2. Objectives

Hence, in this study we compared the WMH in the brain MRI of MA and M users with normal controls.

3. Patients and Methods

In a historical cohort study, the patients referred to the addiction clinic of Zare university hospital in Sari and also to private clinics in Sari and Qaemshahr, Mazandaran, Iran were studied. These were patients who were referred for treatment of addiction. A total of 50 MA-dependent patients, 50 M-dependent patients and 50 healthy volunteers were identified. Inclusion criteria were 19 to 49 years of age and the diagnosis of dependence based on the DSM-IV-TR criteria (9). Exclusion criteria included mental, medical and neurological illnesses that require immediate treatment, history of neurological diseases changing MRI findings, history of head trauma along with loss of consciousness for more than two minutes, abuse or dependence to other drugs at the time of study (except smoking), learning disability and mental retardation, visual impairment and sensorineural hearing disorders, diabetes mellitus, hypertension or ischemic cardiovascular disease, pregnancy and contraindications of MRI, including claustrophobia, metallic implants, and pace-maker (10).

Fifty age- and sex-matched healthy volunteer subjects were also recruited from Imam hospital. This healthy control group was selected based on the exclusion criteria and not having a history of substance abuse. The confounding variables such as age, sex and handedness were matched in three groups. After sample selection, the patients underwent brain MRI by General Electric model manufactured by USA with 1.5 Tesla power at Sari hospital. The axial fluid attenuation inversion recovery (FLAIR) images were produced based on the parameters of flip angle = 90°, FOV = 22 cm, TI = 2250 ms, TE = 145 ms and TR = 9900 ms and were reported by a radiologist who was unaware of the subject group. Classification of the lesions was conducted based on involvement of frontal, temporal, parietal, and occipital lobes. In addition, the lesions were classified based on the involvement of sub-cortical WM, deep parts of the WM, and periventricular WM. Hyper-signal foci were classified based on the intensity of the deep area of WM and periventricular WM according to the classification by Fazekas et al. (11): Grade 0: absence, grade I: punctuate foci, grade II: beginning confluence, and grade III: large confluent area.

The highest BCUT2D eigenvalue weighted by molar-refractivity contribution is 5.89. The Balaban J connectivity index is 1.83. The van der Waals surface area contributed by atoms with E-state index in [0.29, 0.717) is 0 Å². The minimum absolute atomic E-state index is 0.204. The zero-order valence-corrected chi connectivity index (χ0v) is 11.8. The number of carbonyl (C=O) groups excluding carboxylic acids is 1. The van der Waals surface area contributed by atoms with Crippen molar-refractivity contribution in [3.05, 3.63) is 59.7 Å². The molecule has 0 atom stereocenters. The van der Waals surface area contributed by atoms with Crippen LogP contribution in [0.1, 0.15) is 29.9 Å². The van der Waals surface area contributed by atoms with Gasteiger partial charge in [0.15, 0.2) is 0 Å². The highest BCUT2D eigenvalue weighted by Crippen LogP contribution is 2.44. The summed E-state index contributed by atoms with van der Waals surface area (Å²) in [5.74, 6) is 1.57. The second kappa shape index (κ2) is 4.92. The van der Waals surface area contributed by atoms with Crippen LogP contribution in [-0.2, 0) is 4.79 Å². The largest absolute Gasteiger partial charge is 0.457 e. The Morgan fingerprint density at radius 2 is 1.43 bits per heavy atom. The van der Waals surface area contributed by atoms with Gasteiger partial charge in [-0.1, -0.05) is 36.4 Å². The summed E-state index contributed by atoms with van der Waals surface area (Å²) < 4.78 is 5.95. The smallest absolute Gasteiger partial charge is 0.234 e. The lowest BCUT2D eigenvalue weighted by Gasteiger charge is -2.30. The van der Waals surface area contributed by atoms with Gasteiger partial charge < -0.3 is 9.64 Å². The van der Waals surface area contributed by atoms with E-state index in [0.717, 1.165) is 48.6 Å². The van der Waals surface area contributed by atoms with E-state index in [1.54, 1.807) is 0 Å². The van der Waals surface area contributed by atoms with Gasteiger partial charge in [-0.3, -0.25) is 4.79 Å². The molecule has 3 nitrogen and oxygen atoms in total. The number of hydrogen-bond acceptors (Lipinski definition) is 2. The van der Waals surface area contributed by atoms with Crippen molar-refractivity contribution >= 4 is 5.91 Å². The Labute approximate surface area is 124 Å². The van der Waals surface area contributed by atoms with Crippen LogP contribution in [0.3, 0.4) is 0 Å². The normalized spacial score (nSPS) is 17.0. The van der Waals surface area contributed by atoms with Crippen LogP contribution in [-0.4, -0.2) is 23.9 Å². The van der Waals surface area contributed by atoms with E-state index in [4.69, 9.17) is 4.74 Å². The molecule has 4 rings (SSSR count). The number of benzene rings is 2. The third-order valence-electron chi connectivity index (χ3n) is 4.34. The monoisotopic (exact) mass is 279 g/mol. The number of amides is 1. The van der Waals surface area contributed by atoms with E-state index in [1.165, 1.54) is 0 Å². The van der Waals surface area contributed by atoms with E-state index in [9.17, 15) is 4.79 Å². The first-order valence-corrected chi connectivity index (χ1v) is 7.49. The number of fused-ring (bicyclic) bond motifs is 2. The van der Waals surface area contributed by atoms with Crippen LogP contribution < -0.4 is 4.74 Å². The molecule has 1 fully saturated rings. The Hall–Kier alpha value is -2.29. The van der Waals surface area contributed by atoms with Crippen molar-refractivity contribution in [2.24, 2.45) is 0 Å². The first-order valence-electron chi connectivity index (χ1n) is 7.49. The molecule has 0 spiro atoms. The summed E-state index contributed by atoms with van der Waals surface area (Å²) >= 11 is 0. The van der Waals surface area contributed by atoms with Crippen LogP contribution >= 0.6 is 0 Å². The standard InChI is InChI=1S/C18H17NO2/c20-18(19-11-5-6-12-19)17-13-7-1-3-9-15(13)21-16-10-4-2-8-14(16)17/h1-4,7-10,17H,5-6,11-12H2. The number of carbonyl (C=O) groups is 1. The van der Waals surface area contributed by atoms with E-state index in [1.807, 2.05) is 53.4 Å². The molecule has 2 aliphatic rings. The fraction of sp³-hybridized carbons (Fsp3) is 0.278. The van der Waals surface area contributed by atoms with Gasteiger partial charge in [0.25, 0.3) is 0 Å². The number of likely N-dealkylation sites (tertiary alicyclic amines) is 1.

The estimation of MA dosage consumption due to impurities was impossible, but in M users, it was an average of 110 mg per day. Statistical analysis was performed using SPSS version 19 for Windows software (SPSS Inc., Chicago, Ill, USA). Chi square analysis and fisher exact test were used to compare the qualitative variables while the quantitative variables were compared using independent t-test and one way ANOVA; ordinal logistic regression analysis was also used. In all cases P < 0.05 was considered as statistically significant. Written informed consent was obtained from all subjects. All aspects of the clinical research protocol were reviewed and approved by respective Institutional Review Boards.

4. Results

The mean age of the study sample was 36 ± 6.4 years (range: 21-49 years; 35.2 ± 3.1 in MA group, 37.4 ± 4.1 in M group and 34.4 ± 4.8 in controls, P-value = 0.9). As it has been shown in Table 1, the three groups were not significantly different in terms of age, sex, dominant hand, frequency of smoking and alcohol consumption in the past and during the study. The mean pack year of smoking was 16 ± 2 in the MA abuser, 14 ± 1.5 in the M abuser and 4 ± 1.2 in the control group.

The level of SD (standard drink) was 28.12 ± 2.5 in MA abusers, 29.66 ± 3.9 in M abusers, and 4.2 ± 0.8 in the control group (P = 0.001). The mean duration of drug use was also statistically similar between the two groups. A point to consider was the history of using other drugs along with M or MA; as among the M-dependents, 11.2% had a history of using opium, 11% had a history of using crystal, 4.7% had a history of using heroin kerack. In addition, among the MA-dependents, 21.24% mentioned a history of using opium, 13.5% a history of using crystal, 8% a history of using heroin kerack. However, none of the subjects was taking drugs other than M and MA at the time of the study and the control group had no history of any substance abuse. The past history of using other substances was not significantly different between the two groups of MA and M (P > 0.05). The mean duration of methamphetamine use in the MA group was about 26 ± 12.1 months and the mean duration of methadone use in the M group was 22 ± 8 months; the difference was not statistically significant. The mean duration of opium or heroin abuse (before MMT) was 18 ± 10 months and the mean duration of opioid abuse (before MMT+MMT) was 40 ± 18 months (P > 0.05).